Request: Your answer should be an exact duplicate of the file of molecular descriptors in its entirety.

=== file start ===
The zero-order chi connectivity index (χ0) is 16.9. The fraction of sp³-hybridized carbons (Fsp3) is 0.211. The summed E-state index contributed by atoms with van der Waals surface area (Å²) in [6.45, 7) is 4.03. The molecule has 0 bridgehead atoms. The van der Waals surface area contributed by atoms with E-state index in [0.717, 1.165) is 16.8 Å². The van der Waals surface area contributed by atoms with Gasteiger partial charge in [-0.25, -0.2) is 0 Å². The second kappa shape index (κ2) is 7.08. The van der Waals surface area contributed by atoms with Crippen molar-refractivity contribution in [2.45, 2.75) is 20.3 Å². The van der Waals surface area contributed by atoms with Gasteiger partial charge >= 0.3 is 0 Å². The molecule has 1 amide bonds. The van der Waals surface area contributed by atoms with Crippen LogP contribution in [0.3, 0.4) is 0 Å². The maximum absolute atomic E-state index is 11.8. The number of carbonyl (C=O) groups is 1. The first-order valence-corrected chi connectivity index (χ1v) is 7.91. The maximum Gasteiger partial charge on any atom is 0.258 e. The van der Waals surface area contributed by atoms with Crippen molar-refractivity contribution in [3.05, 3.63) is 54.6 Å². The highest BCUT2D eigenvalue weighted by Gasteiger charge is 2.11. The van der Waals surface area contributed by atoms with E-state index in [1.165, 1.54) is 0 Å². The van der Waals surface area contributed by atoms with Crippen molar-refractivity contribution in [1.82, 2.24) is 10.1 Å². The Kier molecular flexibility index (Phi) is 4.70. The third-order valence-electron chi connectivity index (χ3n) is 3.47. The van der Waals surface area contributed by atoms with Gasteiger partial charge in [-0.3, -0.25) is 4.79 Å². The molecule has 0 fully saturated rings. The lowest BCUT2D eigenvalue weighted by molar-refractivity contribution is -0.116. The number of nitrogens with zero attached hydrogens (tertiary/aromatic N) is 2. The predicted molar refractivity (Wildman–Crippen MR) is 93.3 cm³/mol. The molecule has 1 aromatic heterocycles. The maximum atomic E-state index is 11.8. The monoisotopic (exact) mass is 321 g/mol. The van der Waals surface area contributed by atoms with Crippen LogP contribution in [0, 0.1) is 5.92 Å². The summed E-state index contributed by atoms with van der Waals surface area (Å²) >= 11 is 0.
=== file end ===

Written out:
The zero-order chi connectivity index (χ0) is 16.9. The fraction of sp³-hybridized carbons (Fsp3) is 0.211. The summed E-state index contributed by atoms with van der Waals surface area (Å²) in [6.45, 7) is 4.03. The molecule has 0 bridgehead atoms. The van der Waals surface area contributed by atoms with E-state index in [0.717, 1.165) is 16.8 Å². The van der Waals surface area contributed by atoms with Gasteiger partial charge in [-0.25, -0.2) is 0 Å². The second kappa shape index (κ2) is 7.08. The van der Waals surface area contributed by atoms with Crippen molar-refractivity contribution in [2.45, 2.75) is 20.3 Å². The van der Waals surface area contributed by atoms with Gasteiger partial charge >= 0.3 is 0 Å². The molecule has 1 amide bonds. The van der Waals surface area contributed by atoms with Crippen LogP contribution in [0.3, 0.4) is 0 Å². The maximum absolute atomic E-state index is 11.8. The number of carbonyl (C=O) groups is 1. The first-order valence-corrected chi connectivity index (χ1v) is 7.91. The maximum Gasteiger partial charge on any atom is 0.258 e. The van der Waals surface area contributed by atoms with Crippen molar-refractivity contribution in [3.05, 3.63) is 54.6 Å². The highest BCUT2D eigenvalue weighted by Gasteiger charge is 2.11. The van der Waals surface area contributed by atoms with E-state index in [1.165, 1.54) is 0 Å². The van der Waals surface area contributed by atoms with Crippen molar-refractivity contribution in [1.82, 2.24) is 10.1 Å². The Kier molecular flexibility index (Phi) is 4.70. The third-order valence-electron chi connectivity index (χ3n) is 3.47. The van der Waals surface area contributed by atoms with Gasteiger partial charge in [-0.3, -0.25) is 4.79 Å². The molecule has 0 fully saturated rings. The lowest BCUT2D eigenvalue weighted by molar-refractivity contribution is -0.116. The number of nitrogens with zero attached hydrogens (tertiary/aromatic N) is 2. The predicted molar refractivity (Wildman–Crippen MR) is 93.3 cm³/mol. The molecule has 1 aromatic heterocycles. The maximum atomic E-state index is 11.8. The monoisotopic (exact) mass is 321 g/mol. The van der Waals surface area contributed by atoms with Crippen LogP contribution in [0, 0.1) is 5.92 Å². The summed E-state index contributed by atoms with van der Waals surface area (Å²) >= 11 is 0.